By Carl Begai
Swedish pop metallers Amaranthe unleashed their third album, Massive Addictive, in October 2014 to critical acclaim, but nobody counted on them still being on the road a year later in support of the record. Not even the band themselves. Multiple headline tours through Europe and North America, as well as the obligatory shows in Japan, have kept Amaranthe’s budding career moving forward and they show no sign of slowing down. Almost a year to the day of Massive Addictive’s release, band and label teamed up to issue Breaking Point – B-sides 2011-2015, an interim compilation of hard-to-find acoustic versions of some of Amaranthe’s best-loved tunes and two full-on metal unreleased tracks; a package meant to tide the fans over until the band coughs up a new studio album. This interview took place in Toronto on what is presumably the final jaunt in support of Massive Addictive, and while Breaking Point was the basis for the chat with Olof Mörck (guitars) and Elize Ryd (vocals), the real focus turned out to be on how Amaranthe has come so far since their 2011 debut.
BraveWords: Is Breaking Point in fact meant to appease the fans while Amaranthe is on tour? It’s not like they’re bound to forget you considering how much you’ve been in people’s faces.
Olof: “We have all these acoustic versions, and we feel really strongly about them, so we had a talk with the label about putting out something different to represent the band. I think it shows a very different side to our musicality. A lot of people are into that sort of thing, but not many people knew these songs existed. Maybe some of them had heard ‘Amaranthine’ acoustic or ‘Hunger’ acoustic, so it was really nice to be able to put all of these songs together with the added bonus of two songs recorded for the first album.”
BraveWords: In spite of your trademark electro-pop-metal sound, you’re used to performing these songs acoustically on the road at radio interview stops or in-store sessions. Breaking Point gives you a foundation to justify a full acoustic tour if you want to go in that direction.
Elize: “We’ve talked about doing that. Actually, me and Olof are always talking about moving to New York or L.A. because we’re the ones in the band that don’t have kids. We could do acoustic shows when we’re not on an actual tour (laughs).”
BraveWords: Are you surprised by how long you’ve been able to stay on the road with Massive Addictive? It could have easily gone the other way, with tour offers drying up six months after release and leaving you with an empty calendar. The album has obviously struck a chord many bands would sell their souls for.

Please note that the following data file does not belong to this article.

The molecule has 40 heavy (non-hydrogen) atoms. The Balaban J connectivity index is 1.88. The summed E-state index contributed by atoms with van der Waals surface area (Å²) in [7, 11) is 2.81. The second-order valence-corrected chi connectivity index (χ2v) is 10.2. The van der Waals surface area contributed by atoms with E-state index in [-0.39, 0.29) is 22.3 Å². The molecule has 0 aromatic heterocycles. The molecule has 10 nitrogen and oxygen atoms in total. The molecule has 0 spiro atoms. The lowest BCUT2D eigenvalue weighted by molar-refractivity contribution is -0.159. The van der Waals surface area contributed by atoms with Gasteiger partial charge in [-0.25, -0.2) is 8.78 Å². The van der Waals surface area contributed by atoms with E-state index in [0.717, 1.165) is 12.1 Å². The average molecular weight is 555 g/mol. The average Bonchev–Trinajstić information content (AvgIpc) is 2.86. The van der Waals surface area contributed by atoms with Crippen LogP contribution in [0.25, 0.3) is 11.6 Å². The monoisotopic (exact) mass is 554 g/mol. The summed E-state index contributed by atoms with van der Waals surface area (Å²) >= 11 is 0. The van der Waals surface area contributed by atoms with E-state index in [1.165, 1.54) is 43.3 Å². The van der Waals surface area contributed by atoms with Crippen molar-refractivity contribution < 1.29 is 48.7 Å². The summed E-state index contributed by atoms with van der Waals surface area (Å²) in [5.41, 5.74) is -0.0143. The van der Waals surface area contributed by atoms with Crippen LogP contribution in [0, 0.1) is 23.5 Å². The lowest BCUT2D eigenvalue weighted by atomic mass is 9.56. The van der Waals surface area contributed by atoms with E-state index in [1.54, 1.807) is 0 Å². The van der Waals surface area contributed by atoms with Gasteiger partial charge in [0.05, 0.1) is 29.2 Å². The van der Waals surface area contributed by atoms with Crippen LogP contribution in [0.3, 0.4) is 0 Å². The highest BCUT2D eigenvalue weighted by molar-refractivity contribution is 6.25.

Olof: “What you’re describing is what I expected because that’s how it is most of the time nowadays. It’s interesting that we seem to be moving against the stream somehow in terms of the music business in general. It’s obvious that its been having problems for the last 10 years, and I was reading recently that the drummer for In Flames has quit the band, friends of mine Sister Sin have also quit because it’s a tough time right now for a lot of people in the business. We started right in the middle of the hardest possible time, I think, and I think it’s still possible to make it as long as you believe in your music.”
“We’ve been touring more than anybody else on the entire Swedish metal scene, and I think people can see that we’re a real band. We want to make it, we’re not hoping for instant success. The first two years weren’t only hard, they were hell. It’s always fun when you’re on stage; it’s the business crap that’s difficult.”
BraveWords: It’s safe to say Amaranthe is a guilty pleasure for some of the hardest metal fans out there. There’s nothing quite like seeing a long-haired sasquatch-type wearing a Decapitated shirt banging his head and singing along to “Drop Dead Cynical” at the top of his oversized lungs (which happened in Toronto on the night of this interview).
Olof: “(Laughs) People have a lot of opinions about the band. You mention the guilty pleasure aspect of it, but I think that’s ironic because while people are complaining that we’re doing something different, we’re doing really well. Maybe that’s not a coincedence, maybe there’s something behind that. The reason we’re doing well, relatively speaking, is because we’re not doing the same old thing. The metal scene today is so absurdly conservative and it wasn’t like that when I was growing up 15 or 18 years ago, when I was listening to In Flames in particular. There was a lot of innovation, all the time. Now there is very little innovation because metal is supposed to sound exactly like ‘this’ or ‘that’. And of you sound different you’re a poser and an idiot and you should die.”
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